A car hire firm has three cars, which it hires out on a daily basis. Number of cars demanded per day follows a poisson distribution with mean 2.1

a) Find the probability that all cars are in use on any one day.

b) Find the probability that all cars are in use on exactly three days of a five day week.

What I tried:

For the a) part: normal poisson formula with mean = 2.1 and x = 3

$$\frac{(e-2.1)(2.1^3)}{6}$$

Got the answer as 0.1890. The book's answer is 0.350

For the b) part: did poisson to binomial. Found out p = 0.7. Then used 5C3. But I think my method here is wrong.

  • Let's start with a). Can you edit your question to show the "normal poisson formula" you used? (You can use MathJaX for formatting, if you know how to use it.) – Stephan Kolassa Sep 25 at 11:26
  • @StephanKolassa I don't know MathJax, so I avoided using formula in the question but I will try to write something out. – user585380 Sep 25 at 11:32
  • 1
    It says that it follows a Poisson distribution but your values are limited in [0,3], so it's not a real Poisson distribution, this is a Poisson binomial distribution. – user2974951 Sep 25 at 11:45
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    @user2974951, Number of cars demanded is Poisson, which is independent of number of cars you can serve. – gunes Sep 25 at 11:50
  • Thank you. If the question is, find the probability that exactly 10 cars are demanded in a five day week, binomial will be 15C10 (0.7)^10 (0.3)^5 – user585380 Sep 25 at 12:11
up vote 4 down vote accepted

Let $X\sim Pois(\lambda = 2.1)$ be a Poisson random variable with mean $\lambda = 2.1$.

a) Let $A$ be the event all cars are hired in one day. Your mistake is only calculating the probability that $X=3$. In reality, if $X \geq 3$ then demand exceeds supply. So even though only $3$ cars are available, the probability is

$P(A) = P(X \geq 3) = 1 - P(X=0) - P(X=1) - P(X=2)=0.35$

b) If you can assume that the demand each day is independent, then using the binomial distribution is a correct method. There are $n=5$ days, each with probability $p=0.35$ of demand exceeding supply, so the probability that demand exceeds supply on exactly 3 days is given by

$5 \choose 3$$ 0.35^3 (1-0.35)^2$

ie, $P(Y=3)$ where $Y \sim Bin(5,0.35)$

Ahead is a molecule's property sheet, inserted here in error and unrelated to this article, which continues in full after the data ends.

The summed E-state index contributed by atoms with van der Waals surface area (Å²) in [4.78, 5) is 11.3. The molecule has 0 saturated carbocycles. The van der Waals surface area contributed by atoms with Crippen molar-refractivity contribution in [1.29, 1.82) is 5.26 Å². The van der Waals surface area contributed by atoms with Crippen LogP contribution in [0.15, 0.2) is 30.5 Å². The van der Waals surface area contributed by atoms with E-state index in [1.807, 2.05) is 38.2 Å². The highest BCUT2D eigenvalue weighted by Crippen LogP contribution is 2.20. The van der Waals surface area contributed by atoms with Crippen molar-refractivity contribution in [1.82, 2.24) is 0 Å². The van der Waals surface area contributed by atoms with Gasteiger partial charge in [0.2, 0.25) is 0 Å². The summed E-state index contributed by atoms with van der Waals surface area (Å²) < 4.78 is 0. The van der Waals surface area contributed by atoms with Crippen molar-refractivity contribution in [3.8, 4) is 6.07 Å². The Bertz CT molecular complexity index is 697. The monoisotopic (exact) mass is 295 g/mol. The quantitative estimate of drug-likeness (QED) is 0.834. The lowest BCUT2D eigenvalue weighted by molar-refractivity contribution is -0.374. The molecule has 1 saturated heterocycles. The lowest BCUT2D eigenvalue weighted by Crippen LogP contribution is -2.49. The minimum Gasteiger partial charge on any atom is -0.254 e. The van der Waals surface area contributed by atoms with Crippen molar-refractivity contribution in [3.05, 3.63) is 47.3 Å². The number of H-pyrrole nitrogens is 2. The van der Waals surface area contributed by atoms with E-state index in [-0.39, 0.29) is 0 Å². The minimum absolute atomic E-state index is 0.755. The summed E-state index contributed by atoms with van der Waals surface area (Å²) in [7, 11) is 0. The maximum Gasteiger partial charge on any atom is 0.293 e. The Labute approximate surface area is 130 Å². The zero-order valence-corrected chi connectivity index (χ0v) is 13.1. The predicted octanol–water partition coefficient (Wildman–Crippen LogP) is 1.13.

• 2
    I just did the same calculations after following some advice here and looked at the screen to see that you have done the same thing. Thank you so much for confirming. – user585380 Sep 25 at 11:58
  • No problem. Good luck with your studies :) – Xiaomi Sep 25 at 11:59
  • Thank you. If the question is, find the probability that exactly 10 cars are demanded in a five day week, binomial will be 15C10 (0.7)^10 (0.3)^5 – user585380 Sep 25 at 12:05
  • You can't use binomial in that situation, since it's no longer counting success/fails. For that question, use the fact that if cars demanded in 1 day is Poisson with rate 2.1, then cars demanded in 5 days is Poisson with rate $2.1\times 5 = 10.5$. – Xiaomi Sep 25 at 12:29
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    Binomial is when you have a fixed number of trials (eg. 5 days like in question b). But with "10 cars demanded in a 5 day week" the number of trials is not defined, because demands for cars are arriving at a random, not fixed, rate. Eg. You can't say "there was 100 times a car might have been demanded, but it was only demanded 10 times." The 5 days is not the number of trials in this instance because the success or failure is not determined on a daily basis (We are counting the total number of cars over all 5 days, not on each day) – Xiaomi Sep 25 at 13:49

Because, in (a), you need to calculate $P(X\geq 3)$, which is 0.35 nearly. If the number of requests coming is greater than 3, you still give your three cars. You don't have to have three requests exactly. For (b), you continue with classical binomial.

  • Is this supposed to be calculated from poisson to binomial. – user585380 Sep 25 at 11:56

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